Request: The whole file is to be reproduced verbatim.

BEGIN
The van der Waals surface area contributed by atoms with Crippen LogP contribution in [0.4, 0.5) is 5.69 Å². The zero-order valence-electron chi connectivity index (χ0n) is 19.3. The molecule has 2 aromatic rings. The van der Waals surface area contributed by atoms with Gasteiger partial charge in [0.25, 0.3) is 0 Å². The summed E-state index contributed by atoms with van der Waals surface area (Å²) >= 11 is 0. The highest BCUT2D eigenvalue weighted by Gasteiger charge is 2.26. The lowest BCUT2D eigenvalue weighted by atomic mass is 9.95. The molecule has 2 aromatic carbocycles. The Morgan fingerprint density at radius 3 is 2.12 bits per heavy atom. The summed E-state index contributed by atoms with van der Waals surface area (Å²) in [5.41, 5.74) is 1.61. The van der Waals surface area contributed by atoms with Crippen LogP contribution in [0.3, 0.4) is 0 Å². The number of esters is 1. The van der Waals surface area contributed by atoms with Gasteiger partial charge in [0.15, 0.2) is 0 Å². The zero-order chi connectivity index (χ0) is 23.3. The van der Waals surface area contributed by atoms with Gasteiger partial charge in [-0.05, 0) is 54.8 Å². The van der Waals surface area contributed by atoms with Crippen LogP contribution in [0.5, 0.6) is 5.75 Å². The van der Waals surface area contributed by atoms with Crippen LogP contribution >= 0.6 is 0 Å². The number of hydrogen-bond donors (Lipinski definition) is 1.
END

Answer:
The van der Waals surface area contributed by atoms with Crippen LogP contribution in [0.4, 0.5) is 5.69 Å². The zero-order valence-electron chi connectivity index (χ0n) is 19.3. The molecule has 2 aromatic rings. The van der Waals surface area contributed by atoms with Gasteiger partial charge in [0.25, 0.3) is 0 Å². The summed E-state index contributed by atoms with van der Waals surface area (Å²) >= 11 is 0. The highest BCUT2D eigenvalue weighted by Gasteiger charge is 2.26. The lowest BCUT2D eigenvalue weighted by atomic mass is 9.95. The molecule has 2 aromatic carbocycles. The Morgan fingerprint density at radius 3 is 2.12 bits per heavy atom. The summed E-state index contributed by atoms with van der Waals surface area (Å²) in [5.41, 5.74) is 1.61. The van der Waals surface area contributed by atoms with Crippen LogP contribution in [0.3, 0.4) is 0 Å². The number of esters is 1. The van der Waals surface area contributed by atoms with Gasteiger partial charge in [0.15, 0.2) is 0 Å². The zero-order chi connectivity index (χ0) is 23.3. The van der Waals surface area contributed by atoms with Gasteiger partial charge in [-0.05, 0) is 54.8 Å². The van der Waals surface area contributed by atoms with Crippen LogP contribution in [0.5, 0.6) is 5.75 Å². The van der Waals surface area contributed by atoms with Crippen LogP contribution >= 0.6 is 0 Å². The number of hydrogen-bond donors (Lipinski definition) is 1.